• The arrangement or series of arrangements is not considered wholly artificial; an arrangement or series of arrangements is considered artificial to the extent that it is not put into place for valid commercial reasons which reflect economic reality (objective test).

The subjective test can generally be met if within the chain of ownership the entity that carries out a business enterprise is a resident of a treaty jurisdiction or the EU/EEA.

For purposes of the objective test, valid business reasons are deemed present if the (EU/EEA or tax treaty resident) recipient:

  • Carries on an active business enterprise, or
  • Is an intermediate holding company performing a linking function between the business operations of the (indirect) parent entity and the operations of the lower-tier subsidiaries and has ”relevant substance.”

Intermediate holding companies are considered to have relevant substance if they: (i) meet the Dutch minimum substance requirements in their country of residence; (ii) have at least €100,000 of (internally or externally rendered) labor costs relating to the holding activities; and (iii) own/rent an office space that is used to perform their activities for at least 24 months.3 A grandfathering period for the above-mentioned labor cost and office space requirements exist and should ultimately be met on 1 April 2018.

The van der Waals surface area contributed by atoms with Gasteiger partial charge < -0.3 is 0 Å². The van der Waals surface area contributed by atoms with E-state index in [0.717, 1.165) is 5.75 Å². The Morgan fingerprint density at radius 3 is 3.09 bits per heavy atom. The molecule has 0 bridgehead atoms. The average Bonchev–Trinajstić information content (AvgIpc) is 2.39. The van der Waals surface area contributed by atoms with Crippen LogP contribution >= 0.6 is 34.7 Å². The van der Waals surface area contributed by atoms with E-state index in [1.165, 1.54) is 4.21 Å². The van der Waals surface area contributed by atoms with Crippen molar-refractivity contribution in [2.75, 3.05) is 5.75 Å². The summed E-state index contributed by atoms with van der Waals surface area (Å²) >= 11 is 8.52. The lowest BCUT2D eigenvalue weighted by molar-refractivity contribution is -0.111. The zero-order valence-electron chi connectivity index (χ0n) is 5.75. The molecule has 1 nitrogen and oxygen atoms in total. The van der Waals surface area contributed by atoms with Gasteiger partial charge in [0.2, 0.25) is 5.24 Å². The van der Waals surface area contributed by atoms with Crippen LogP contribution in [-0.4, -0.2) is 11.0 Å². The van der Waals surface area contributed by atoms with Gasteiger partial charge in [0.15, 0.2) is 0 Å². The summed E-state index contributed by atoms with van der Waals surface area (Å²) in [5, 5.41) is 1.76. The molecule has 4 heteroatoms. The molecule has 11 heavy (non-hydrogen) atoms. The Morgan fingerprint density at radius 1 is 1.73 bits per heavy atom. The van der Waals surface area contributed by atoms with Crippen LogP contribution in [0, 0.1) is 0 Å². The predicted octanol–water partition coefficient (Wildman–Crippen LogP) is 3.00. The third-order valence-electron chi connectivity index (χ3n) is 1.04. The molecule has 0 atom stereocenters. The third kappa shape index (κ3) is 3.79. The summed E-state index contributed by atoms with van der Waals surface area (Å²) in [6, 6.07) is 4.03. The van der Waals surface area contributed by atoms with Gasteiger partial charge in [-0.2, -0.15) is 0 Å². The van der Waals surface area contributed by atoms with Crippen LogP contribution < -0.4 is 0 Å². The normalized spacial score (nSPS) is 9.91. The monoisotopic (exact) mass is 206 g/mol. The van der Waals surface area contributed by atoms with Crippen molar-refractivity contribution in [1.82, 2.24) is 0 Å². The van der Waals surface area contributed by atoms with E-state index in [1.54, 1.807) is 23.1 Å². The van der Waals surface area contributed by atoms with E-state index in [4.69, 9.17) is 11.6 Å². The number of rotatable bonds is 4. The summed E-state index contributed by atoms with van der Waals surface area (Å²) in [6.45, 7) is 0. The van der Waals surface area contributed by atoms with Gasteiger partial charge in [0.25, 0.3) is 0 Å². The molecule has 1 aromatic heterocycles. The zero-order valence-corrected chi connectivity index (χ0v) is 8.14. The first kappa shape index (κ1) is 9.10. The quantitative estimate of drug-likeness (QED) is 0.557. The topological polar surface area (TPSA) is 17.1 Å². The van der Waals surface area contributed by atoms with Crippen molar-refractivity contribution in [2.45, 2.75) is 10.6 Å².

The Proposals put forward a notification requirement for the distributing entity. Upon a dividend distribution to non-Dutch taxpayer(s) whereby the domestic exemption is applied, the distributing entity should notify the Dutch Tax Authorities within one month after the dividend distribution that the requirements to apply the domestic exemption are met.

It has been explicitly mentioned that the subjective test and the objective test are the Dutch domestic implementation of the Principle Purpose Test of the Organisation for Economic Co-operation and Development’s (OECD’s) Base Erosion and Profit Shifting (BEPS) Action 6, while adhering the General Anti-Abuse Rule of the EU Parent-Subsidiary Directive and EU law as established in case law by the European Court of Justice.4

Hybrid entities